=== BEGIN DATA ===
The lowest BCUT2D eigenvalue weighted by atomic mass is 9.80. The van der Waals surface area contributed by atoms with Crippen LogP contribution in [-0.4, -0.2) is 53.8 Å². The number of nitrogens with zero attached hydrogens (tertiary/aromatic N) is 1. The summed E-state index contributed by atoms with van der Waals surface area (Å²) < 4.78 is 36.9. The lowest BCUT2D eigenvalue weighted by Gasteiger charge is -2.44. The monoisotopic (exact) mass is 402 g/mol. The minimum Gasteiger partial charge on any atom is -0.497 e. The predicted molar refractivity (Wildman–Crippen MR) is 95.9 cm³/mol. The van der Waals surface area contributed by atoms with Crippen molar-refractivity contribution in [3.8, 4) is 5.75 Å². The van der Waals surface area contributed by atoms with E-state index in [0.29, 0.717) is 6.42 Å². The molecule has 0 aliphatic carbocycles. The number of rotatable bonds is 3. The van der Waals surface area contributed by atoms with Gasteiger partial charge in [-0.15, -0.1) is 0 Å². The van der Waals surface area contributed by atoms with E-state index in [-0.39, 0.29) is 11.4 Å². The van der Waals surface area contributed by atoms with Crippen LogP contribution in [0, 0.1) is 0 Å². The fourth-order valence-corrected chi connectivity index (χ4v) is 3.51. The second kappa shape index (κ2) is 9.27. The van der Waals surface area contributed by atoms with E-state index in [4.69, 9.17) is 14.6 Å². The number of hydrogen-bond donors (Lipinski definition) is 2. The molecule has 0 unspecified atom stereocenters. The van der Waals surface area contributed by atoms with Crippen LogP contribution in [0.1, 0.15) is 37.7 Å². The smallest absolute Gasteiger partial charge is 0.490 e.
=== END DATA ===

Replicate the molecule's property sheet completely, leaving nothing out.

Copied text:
The lowest BCUT2D eigenvalue weighted by atomic mass is 9.80. The van der Waals surface area contributed by atoms with Crippen LogP contribution in [-0.4, -0.2) is 53.8 Å². The number of nitrogens with zero attached hydrogens (tertiary/aromatic N) is 1. The summed E-state index contributed by atoms with van der Waals surface area (Å²) < 4.78 is 36.9. The lowest BCUT2D eigenvalue weighted by Gasteiger charge is -2.44. The monoisotopic (exact) mass is 402 g/mol. The minimum Gasteiger partial charge on any atom is -0.497 e. The predicted molar refractivity (Wildman–Crippen MR) is 95.9 cm³/mol. The van der Waals surface area contributed by atoms with Crippen molar-refractivity contribution in [3.8, 4) is 5.75 Å². The van der Waals surface area contributed by atoms with E-state index in [0.29, 0.717) is 6.42 Å². The molecule has 0 aliphatic carbocycles. The number of rotatable bonds is 3. The van der Waals surface area contributed by atoms with Gasteiger partial charge in [-0.15, -0.1) is 0 Å². The van der Waals surface area contributed by atoms with E-state index in [-0.39, 0.29) is 11.4 Å². The van der Waals surface area contributed by atoms with Crippen LogP contribution in [0, 0.1) is 0 Å². The fourth-order valence-corrected chi connectivity index (χ4v) is 3.51. The second kappa shape index (κ2) is 9.27. The van der Waals surface area contributed by atoms with E-state index in [4.69, 9.17) is 14.6 Å². The number of hydrogen-bond donors (Lipinski definition) is 2. The molecule has 0 unspecified atom stereocenters. The van der Waals surface area contributed by atoms with Crippen LogP contribution in [0.1, 0.15) is 37.7 Å². The smallest absolute Gasteiger partial charge is 0.490 e.